What’s your favourite credit card?

Frquent flyer points piling up? No way to use them all?

Maybe you’ll be better off with a cashback credit card. There’s a great variety of cards that send you a cheque each year or provide meaningful discounts on merchandise you plan to buy anyway.

I did a column last Sunday, which left out a few cards that readers really liked and wanted to share with others. (Biggest omission — Citibank.) Please nominate the cards you think provide great value.

I also found an interesting discussion a year ago at Million Dollar Journey of cashback credit cards and reward credit cards with no fee. His favourite is the MBNA Starwood Preferred Guest credit card, described here.

Author: Ellen Roseman

Consumer advocate and personal finance author and instructor.

20 thoughts on “What’s your favourite credit card?”

  1. I hope in your next column you include the Canadian Tire Vantage Gold card.

    You probably want to confirm my recollections, but if one spends over $1,000 per month, the following month you get 5 cents a litre off automatically at the pump (approx. 4%) at current rates.

    All one needs to do is remember how much one saves on gas and remember to stash it away. The calculations are complex but if one charges EVERYTHING at $1,000 a month and uses over 200 L/month (we live 30 km from our fave shopping areas), one can do better than 1.5% return.

    They also have a card that returns a flat 1% on all purchases, which we use once we pass the $1,000 point on the Vantage card.

  2. You didn’t mention CIBC President’s Choice, which has the best rebate rate of all.

    There’s no annual fee and $2,000 in spending generates 20,000 points, which generates $20 in free food at Loblaws. So, that’s 1% back, with no levels to work towards, as with the other cards.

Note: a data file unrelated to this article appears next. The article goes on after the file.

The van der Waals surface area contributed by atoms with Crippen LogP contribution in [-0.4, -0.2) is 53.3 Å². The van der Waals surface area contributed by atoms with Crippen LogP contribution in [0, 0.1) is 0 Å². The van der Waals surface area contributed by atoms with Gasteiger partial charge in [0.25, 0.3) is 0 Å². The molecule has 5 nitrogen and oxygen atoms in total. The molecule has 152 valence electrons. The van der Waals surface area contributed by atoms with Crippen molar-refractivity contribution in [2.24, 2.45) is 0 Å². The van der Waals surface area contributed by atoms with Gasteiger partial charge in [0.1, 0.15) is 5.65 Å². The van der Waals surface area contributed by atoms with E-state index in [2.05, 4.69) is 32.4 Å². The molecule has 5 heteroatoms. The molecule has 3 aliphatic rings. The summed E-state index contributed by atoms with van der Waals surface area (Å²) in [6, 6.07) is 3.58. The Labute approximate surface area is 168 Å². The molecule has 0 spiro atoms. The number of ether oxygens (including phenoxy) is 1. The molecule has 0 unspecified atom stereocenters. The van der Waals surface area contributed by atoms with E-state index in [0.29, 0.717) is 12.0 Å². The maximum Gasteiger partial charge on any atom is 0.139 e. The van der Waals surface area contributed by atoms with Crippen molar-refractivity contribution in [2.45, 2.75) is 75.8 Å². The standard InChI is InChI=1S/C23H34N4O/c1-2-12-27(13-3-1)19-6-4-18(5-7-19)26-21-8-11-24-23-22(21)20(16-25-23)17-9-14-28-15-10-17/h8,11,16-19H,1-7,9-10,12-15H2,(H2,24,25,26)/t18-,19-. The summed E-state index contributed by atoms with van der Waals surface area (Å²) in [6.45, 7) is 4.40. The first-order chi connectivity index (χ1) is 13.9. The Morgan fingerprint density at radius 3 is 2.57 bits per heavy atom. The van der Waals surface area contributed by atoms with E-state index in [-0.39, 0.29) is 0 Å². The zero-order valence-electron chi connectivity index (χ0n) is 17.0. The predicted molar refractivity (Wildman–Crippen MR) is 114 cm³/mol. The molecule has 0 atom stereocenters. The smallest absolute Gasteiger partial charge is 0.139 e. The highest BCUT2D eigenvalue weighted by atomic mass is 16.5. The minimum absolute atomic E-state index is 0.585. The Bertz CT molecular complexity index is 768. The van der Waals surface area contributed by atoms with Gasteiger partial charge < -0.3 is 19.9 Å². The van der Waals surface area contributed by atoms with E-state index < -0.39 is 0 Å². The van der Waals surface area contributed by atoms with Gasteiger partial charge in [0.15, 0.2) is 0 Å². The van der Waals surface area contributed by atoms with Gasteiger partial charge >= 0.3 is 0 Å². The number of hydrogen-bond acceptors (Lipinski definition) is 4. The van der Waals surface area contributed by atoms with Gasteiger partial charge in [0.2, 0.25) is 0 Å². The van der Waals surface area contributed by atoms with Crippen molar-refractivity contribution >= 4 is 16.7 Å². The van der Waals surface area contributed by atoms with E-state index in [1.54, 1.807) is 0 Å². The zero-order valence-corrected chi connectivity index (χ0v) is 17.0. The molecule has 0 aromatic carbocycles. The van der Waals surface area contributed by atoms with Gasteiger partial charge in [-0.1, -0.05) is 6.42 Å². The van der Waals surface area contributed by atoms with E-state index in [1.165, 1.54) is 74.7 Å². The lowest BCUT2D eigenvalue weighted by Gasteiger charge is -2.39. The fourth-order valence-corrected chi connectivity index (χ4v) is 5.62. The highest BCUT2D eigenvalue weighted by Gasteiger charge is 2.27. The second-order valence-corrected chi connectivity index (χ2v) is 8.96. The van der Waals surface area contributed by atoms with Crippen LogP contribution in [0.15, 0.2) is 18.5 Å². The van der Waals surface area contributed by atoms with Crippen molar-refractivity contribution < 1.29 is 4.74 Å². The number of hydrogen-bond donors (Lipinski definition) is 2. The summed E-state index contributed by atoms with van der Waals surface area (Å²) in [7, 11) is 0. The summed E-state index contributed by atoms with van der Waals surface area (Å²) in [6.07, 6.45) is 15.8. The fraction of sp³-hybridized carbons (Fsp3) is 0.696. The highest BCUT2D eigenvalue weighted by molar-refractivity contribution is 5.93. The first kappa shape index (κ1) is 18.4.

The drawbacks: $2,000 is a minimum, since free food only comes in $20 batches. And you have to shop at Loblaws companies (sellers of cigarettes). We hold our nose on that point, and stick to their organic produce and products, as long as they remain competitive in price and quality to local stores.

  3. I researched this myself a few years ago and chose Citi MasterCard cashback as the best no-cost, cashback card in Canada.


    My Citi m/c is “Enrich” – it’s no-cost and pays 1% cashback FROM THE VERY FIRST DOLLAR, which the other cards don’t.

    I don’t know what the interest rate is, since i don’t care -I always pay on time; in fact, I have it debited automatically each month from my TD chequing to my Citi MasterCard.

    Note – there is a maximum of $25K spending, meaning a maximum $250 cashback.

    But the odd thing is, I was about to exceed this amount, so I phoned them to ask for a second card in order to maximize the benefits. I was told they could convert it to a platinum card, which has a $50K limit, meaning up to $500 cashback. Also no-cost. They switched me for free.

    Again, it was odd, because I could find no mention of it on their website. I’m guessing that it’s only offered to customers who phone and ask for a second card and have a good credit standing.

  4. I have a Canadian and an American credit from HSBC MasterCard. They are both Premier accounts, no fee.

    I get 1% points on the American and 1% cash back on the Canadian.

  5. Your article was definitely informative but it seems you have missed out two important cash back credit cards.

    1. Citibank driver’s edge platinum MasterCard. This gives 2% of purchases without any minimum purchase limits. However, the maximum amount that can be accumulated per year is $1,500. The only rider is that this amount can be used only for the purchase or lease of a new or used car for anyone in the household.

    2. Canadian Tire Options MasterCard. This gives 1% of purchases in Canadian Tire money, which can be used to purchase anything in any Canadian Tire store. However, if the purchase is made in a Canadian Tire store, the cash back is 2%.

  6. Here’s another great tip that I used with my RBC cards.

    In summer, they have a sale. Usually they need 12,000 points for a $100 gift certificate or mortgage/line of credit payment certificate. But they give a 10% discount in the summer, so you can get a certificate for 10,800 points.

    Save your points during the years and redeem them during summer.